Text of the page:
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Ramaphosa’s ‘boa constrictor’ strategy starts to bite

Nicholas Norbrook
By Nicholas Norbrook
Managing Editor of The Africa Report

Posted on Monday, 29 April 2019 12:06, updated on Tuesday, 30 April 2019 10:19

President Ramaphosa's stealthy clean-up strategy is starting to make sense. (Gianluigi Guercia/Pool Photo via AP)

Some have accused President Ramaphosa of dragging his feet when it comes to restoring accountability in public life after a decade of kleptocracy under Jacob Zuma.

His decision to open multiple inquiries – rather than criminal investigations – left him open to criticism that he was paying lip-service to his campaign pledges to clean up South Africa’s damaged institutions.

  • Perhaps he was conflict averse? After all, the “inquiry” is an age-old political trick to kick fractious problems into the long grass.
  • Perhaps, those in the opposition even wondered, “Ramaphosa’s business and political backers have been patient, perhaps they too are waiting for their pay day.”

But, increasingly, it appears that Ramaphosa has picked the “boa constrictor” method to tackle his well-embedded opponents – as William Gumede wrote for The Africa Report.

Certainly, the road to a clean South Africa lies through reform of the security and judicial services – from intelligence, police and army to the public prosecutor.

And here is an example of the boa constrictor in action:

  • Ramaphosa last Thursday fired Nomgcobo Jiba from the National Prosecuting Authority, the key body that decides which cases should go to trial – Zuma’s necessary shield for evading accountability for himself and his acolytes.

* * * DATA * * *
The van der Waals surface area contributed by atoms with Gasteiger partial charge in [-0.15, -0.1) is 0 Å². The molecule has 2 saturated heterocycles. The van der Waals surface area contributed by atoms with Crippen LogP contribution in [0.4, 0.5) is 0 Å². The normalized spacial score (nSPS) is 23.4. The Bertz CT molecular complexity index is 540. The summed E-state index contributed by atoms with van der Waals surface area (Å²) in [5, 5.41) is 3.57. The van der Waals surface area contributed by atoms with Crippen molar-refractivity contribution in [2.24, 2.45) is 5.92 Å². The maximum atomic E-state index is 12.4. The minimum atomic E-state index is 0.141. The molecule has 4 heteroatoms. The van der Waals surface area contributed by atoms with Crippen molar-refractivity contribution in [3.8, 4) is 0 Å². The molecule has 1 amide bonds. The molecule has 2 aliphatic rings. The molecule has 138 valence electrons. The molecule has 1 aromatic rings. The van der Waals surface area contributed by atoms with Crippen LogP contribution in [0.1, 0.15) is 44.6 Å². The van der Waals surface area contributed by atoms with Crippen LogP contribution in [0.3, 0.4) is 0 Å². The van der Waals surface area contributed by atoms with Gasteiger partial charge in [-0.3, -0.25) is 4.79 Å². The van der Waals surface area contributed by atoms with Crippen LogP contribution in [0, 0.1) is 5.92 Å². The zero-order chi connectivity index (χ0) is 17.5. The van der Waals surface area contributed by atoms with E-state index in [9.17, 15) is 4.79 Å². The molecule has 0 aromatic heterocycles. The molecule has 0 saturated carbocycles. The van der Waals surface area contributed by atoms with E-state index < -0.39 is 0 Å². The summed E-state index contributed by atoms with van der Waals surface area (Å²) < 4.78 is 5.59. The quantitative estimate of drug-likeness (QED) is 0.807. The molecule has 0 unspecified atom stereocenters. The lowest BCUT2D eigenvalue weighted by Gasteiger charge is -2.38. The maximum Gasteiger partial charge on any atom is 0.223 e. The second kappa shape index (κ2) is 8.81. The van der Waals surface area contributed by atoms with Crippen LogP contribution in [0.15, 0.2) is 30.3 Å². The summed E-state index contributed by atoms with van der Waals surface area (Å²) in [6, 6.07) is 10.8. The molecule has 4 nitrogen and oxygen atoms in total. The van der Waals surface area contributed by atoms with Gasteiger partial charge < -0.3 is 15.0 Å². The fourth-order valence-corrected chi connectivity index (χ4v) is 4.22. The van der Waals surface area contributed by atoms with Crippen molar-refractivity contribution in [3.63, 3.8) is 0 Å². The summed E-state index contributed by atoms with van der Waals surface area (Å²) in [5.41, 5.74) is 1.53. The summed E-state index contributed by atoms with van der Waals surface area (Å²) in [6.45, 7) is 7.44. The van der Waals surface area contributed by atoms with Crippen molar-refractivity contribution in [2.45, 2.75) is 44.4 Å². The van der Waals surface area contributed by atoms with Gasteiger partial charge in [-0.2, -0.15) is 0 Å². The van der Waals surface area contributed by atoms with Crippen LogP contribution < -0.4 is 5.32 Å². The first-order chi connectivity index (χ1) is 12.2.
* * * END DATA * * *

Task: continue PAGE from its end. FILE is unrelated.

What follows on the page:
• But the president started the whole process last October, when he asked Yvonne Mokgoro, a retired Constitutional Court judge, to hold an inquiry into the fitness to hold office of both Jiba and fellow senior prosecutor Lawrence Mwrebi.

Yes, Jiba will fight the case.

But after such a thorough process, it will be very difficult for her to survive.

And, writes Mandy Wiener in News24, this process has been seen again and again.

  • In May last year, Ramaphosa started the process of eliminating the dubious chief of the tax authority Tom Moyane => he has now been kicked out.
  • In June last year, Ramaphosa appointed Sydney Mufamadi to investigate the intelligence community, and even made the report public.

More is to come, for example the investigation into South Africa’s pension fund manager, the Public Investment Corporation, alongside the Gupta and Bosasa investigations.

The question we will see answered in the coming weeks => Will South Africans endorse Cyril “The Constrictor” Ramaphosa as the man to clean up South Africa in the 8 May election?

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